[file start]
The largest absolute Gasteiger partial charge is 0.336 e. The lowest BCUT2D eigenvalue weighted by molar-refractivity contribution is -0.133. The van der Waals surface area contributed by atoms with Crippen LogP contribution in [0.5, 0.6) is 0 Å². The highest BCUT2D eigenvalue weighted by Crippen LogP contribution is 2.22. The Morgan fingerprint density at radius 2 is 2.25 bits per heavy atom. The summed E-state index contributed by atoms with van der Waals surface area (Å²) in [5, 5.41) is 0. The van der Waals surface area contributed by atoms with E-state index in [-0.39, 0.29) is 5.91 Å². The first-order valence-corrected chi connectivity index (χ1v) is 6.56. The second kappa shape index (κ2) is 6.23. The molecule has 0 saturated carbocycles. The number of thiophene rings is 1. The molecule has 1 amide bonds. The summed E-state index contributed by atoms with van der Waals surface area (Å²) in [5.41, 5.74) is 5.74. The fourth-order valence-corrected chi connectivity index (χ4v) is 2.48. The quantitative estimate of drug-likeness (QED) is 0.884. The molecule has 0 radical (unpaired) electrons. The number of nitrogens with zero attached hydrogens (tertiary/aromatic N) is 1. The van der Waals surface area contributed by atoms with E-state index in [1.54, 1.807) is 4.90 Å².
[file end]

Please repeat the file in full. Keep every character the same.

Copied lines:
The largest absolute Gasteiger partial charge is 0.336 e. The lowest BCUT2D eigenvalue weighted by molar-refractivity contribution is -0.133. The van der Waals surface area contributed by atoms with Crippen LogP contribution in [0.5, 0.6) is 0 Å². The highest BCUT2D eigenvalue weighted by Crippen LogP contribution is 2.22. The Morgan fingerprint density at radius 2 is 2.25 bits per heavy atom. The summed E-state index contributed by atoms with van der Waals surface area (Å²) in [5, 5.41) is 0. The van der Waals surface area contributed by atoms with E-state index in [-0.39, 0.29) is 5.91 Å². The first-order valence-corrected chi connectivity index (χ1v) is 6.56. The second kappa shape index (κ2) is 6.23. The molecule has 0 saturated carbocycles. The number of thiophene rings is 1. The molecule has 1 amide bonds. The summed E-state index contributed by atoms with van der Waals surface area (Å²) in [5.41, 5.74) is 5.74. The fourth-order valence-corrected chi connectivity index (χ4v) is 2.48. The quantitative estimate of drug-likeness (QED) is 0.884. The molecule has 0 radical (unpaired) electrons. The number of nitrogens with zero attached hydrogens (tertiary/aromatic N) is 1. The van der Waals surface area contributed by atoms with E-state index in [1.54, 1.807) is 4.90 Å².